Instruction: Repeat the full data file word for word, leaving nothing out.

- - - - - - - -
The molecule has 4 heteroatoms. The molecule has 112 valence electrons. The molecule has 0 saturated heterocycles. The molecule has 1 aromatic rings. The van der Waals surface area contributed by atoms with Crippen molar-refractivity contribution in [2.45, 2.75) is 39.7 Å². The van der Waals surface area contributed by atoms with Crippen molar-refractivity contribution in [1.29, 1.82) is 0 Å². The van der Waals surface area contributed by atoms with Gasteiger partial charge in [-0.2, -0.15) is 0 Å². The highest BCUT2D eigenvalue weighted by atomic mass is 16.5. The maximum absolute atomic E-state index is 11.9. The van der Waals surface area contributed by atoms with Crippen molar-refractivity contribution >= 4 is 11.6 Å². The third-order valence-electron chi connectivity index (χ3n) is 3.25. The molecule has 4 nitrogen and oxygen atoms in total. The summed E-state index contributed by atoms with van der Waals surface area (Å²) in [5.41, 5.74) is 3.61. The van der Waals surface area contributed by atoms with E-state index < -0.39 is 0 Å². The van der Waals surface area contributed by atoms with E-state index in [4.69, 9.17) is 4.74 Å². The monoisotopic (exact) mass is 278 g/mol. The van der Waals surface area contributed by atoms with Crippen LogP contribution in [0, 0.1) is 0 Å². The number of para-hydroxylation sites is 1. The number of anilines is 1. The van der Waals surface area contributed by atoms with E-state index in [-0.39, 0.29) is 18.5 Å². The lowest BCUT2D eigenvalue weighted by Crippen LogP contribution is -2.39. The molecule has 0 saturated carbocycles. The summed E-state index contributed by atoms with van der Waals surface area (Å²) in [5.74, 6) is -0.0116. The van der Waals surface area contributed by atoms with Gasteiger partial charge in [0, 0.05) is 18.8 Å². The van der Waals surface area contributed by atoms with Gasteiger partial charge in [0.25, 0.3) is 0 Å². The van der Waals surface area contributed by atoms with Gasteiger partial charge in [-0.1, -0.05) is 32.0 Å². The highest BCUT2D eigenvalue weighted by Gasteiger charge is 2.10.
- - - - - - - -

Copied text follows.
The molecule has 4 heteroatoms. The molecule has 112 valence electrons. The molecule has 0 saturated heterocycles. The molecule has 1 aromatic rings. The van der Waals surface area contributed by atoms with Crippen molar-refractivity contribution in [2.45, 2.75) is 39.7 Å². The van der Waals surface area contributed by atoms with Crippen molar-refractivity contribution in [1.29, 1.82) is 0 Å². The van der Waals surface area contributed by atoms with Gasteiger partial charge in [-0.2, -0.15) is 0 Å². The highest BCUT2D eigenvalue weighted by atomic mass is 16.5. The maximum absolute atomic E-state index is 11.9. The van der Waals surface area contributed by atoms with Crippen molar-refractivity contribution >= 4 is 11.6 Å². The third-order valence-electron chi connectivity index (χ3n) is 3.25. The molecule has 4 nitrogen and oxygen atoms in total. The summed E-state index contributed by atoms with van der Waals surface area (Å²) in [5.41, 5.74) is 3.61. The van der Waals surface area contributed by atoms with E-state index < -0.39 is 0 Å². The van der Waals surface area contributed by atoms with E-state index in [4.69, 9.17) is 4.74 Å². The monoisotopic (exact) mass is 278 g/mol. The van der Waals surface area contributed by atoms with Crippen LogP contribution in [0, 0.1) is 0 Å². The number of para-hydroxylation sites is 1. The number of anilines is 1. The van der Waals surface area contributed by atoms with E-state index in [-0.39, 0.29) is 18.5 Å². The lowest BCUT2D eigenvalue weighted by Crippen LogP contribution is -2.39. The molecule has 0 saturated carbocycles. The summed E-state index contributed by atoms with van der Waals surface area (Å²) in [5.74, 6) is -0.0116. The van der Waals surface area contributed by atoms with Gasteiger partial charge in [0, 0.05) is 18.8 Å². The van der Waals surface area contributed by atoms with Gasteiger partial charge in [0.25, 0.3) is 0 Å². The van der Waals surface area contributed by atoms with Gasteiger partial charge in [-0.1, -0.05) is 32.0 Å². The highest BCUT2D eigenvalue weighted by Gasteiger charge is 2.10.